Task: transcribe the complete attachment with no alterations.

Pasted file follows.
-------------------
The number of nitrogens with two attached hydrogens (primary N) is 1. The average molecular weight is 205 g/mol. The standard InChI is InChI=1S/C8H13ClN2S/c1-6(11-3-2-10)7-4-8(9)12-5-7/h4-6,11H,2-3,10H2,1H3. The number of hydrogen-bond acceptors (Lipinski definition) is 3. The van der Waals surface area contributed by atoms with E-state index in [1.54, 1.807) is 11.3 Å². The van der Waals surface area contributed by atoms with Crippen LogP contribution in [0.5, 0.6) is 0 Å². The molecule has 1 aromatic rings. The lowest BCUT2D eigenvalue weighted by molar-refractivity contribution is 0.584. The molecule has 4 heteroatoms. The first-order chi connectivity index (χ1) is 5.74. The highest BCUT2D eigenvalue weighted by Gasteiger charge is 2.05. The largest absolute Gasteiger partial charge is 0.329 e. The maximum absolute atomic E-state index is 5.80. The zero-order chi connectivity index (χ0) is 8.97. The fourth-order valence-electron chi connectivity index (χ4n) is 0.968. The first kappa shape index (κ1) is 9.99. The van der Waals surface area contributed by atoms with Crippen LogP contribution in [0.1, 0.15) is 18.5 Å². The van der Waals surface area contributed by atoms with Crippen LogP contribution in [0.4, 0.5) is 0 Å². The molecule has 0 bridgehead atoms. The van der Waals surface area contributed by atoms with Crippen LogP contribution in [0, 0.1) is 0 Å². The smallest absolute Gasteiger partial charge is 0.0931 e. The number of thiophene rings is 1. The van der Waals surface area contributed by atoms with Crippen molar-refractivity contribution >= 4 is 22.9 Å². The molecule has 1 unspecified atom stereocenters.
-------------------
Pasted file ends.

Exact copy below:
The number of nitrogens with two attached hydrogens (primary N) is 1. The average molecular weight is 205 g/mol. The standard InChI is InChI=1S/C8H13ClN2S/c1-6(11-3-2-10)7-4-8(9)12-5-7/h4-6,11H,2-3,10H2,1H3. The number of hydrogen-bond acceptors (Lipinski definition) is 3. The van der Waals surface area contributed by atoms with E-state index in [1.54, 1.807) is 11.3 Å². The van der Waals surface area contributed by atoms with Crippen LogP contribution in [0.5, 0.6) is 0 Å². The molecule has 1 aromatic rings. The lowest BCUT2D eigenvalue weighted by molar-refractivity contribution is 0.584. The molecule has 4 heteroatoms. The first-order chi connectivity index (χ1) is 5.74. The highest BCUT2D eigenvalue weighted by Gasteiger charge is 2.05. The largest absolute Gasteiger partial charge is 0.329 e. The maximum absolute atomic E-state index is 5.80. The zero-order chi connectivity index (χ0) is 8.97. The fourth-order valence-electron chi connectivity index (χ4n) is 0.968. The first kappa shape index (κ1) is 9.99. The van der Waals surface area contributed by atoms with Crippen LogP contribution in [0.1, 0.15) is 18.5 Å². The van der Waals surface area contributed by atoms with Crippen LogP contribution in [0.4, 0.5) is 0 Å². The molecule has 0 bridgehead atoms. The van der Waals surface area contributed by atoms with Crippen LogP contribution in [0, 0.1) is 0 Å². The smallest absolute Gasteiger partial charge is 0.0931 e. The number of thiophene rings is 1. The van der Waals surface area contributed by atoms with Crippen molar-refractivity contribution >= 4 is 22.9 Å². The molecule has 1 unspecified atom stereocenters.